The Arch Street Meetinghouse is the last active Quaker meetinghouse in the old city and, as the yearly meeting, the most important. Meetinghouses are categorized as weekly, monthly, or yearly, the last drawing from the entire region for the annual business meeting of the Society of Friends. Quaker architect-builder Biddle designed the imposing brick building on the site of the Northeast Burial Ground granted by William Penn in 1701. His perspective drawing survives, showing the full building as constructed although the west wing was constructed seven years after the center and east wing. Architectural detail is restricted to simple porticoes supported by Tuscan columns marking the entrances and a central cross gable fronted by a shallow pediment with a small datestone. This central volume interrupts the main roof and marks the connection of what were essentially separate meeting buildings with a central entrance hall. This plan represented the divisions by sex that characterized the Friends, whose belief in the importance of each individual gave women their own separate and equal meeting space. In a world in which women were typically little more than chattel, this was a remarkable innovation that pointed toward the values of the modern world.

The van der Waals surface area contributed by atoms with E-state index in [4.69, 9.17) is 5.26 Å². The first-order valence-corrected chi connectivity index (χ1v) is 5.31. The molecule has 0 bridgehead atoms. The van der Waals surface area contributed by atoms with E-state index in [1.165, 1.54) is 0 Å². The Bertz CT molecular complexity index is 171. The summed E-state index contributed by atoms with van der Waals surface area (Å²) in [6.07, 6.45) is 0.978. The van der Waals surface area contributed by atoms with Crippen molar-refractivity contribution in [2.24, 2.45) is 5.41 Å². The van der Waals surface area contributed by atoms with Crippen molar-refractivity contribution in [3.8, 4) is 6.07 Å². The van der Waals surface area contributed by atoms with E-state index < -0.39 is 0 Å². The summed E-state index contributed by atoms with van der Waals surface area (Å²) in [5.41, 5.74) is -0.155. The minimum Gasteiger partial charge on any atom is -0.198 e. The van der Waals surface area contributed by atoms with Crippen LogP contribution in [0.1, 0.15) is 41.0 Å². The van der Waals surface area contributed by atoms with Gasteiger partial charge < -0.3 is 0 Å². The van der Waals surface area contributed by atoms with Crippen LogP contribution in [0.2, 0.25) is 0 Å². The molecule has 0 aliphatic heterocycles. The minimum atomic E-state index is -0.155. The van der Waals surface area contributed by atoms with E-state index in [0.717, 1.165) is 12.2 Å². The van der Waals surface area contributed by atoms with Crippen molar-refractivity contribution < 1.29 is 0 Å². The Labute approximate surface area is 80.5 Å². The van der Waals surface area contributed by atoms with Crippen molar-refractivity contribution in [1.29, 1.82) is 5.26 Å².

A Quaker Meeting for Worship takes place in an unornamented, light-filled room such as here with plain wood benches facing toward the center rather than toward an individual authority figure in a wine glass pulpit. Because Quakers believe that each individual has an inner light, the meeting consists of individuals making their testimony followed by a pause to “frame ideas by silence,” and then another may feel moved to speak. After an hour or so (eighteenth-century meetings were much longer), the meeting ends with the signal of an elder shaking hands with his neighbor, a gesture that then continues around the meeting.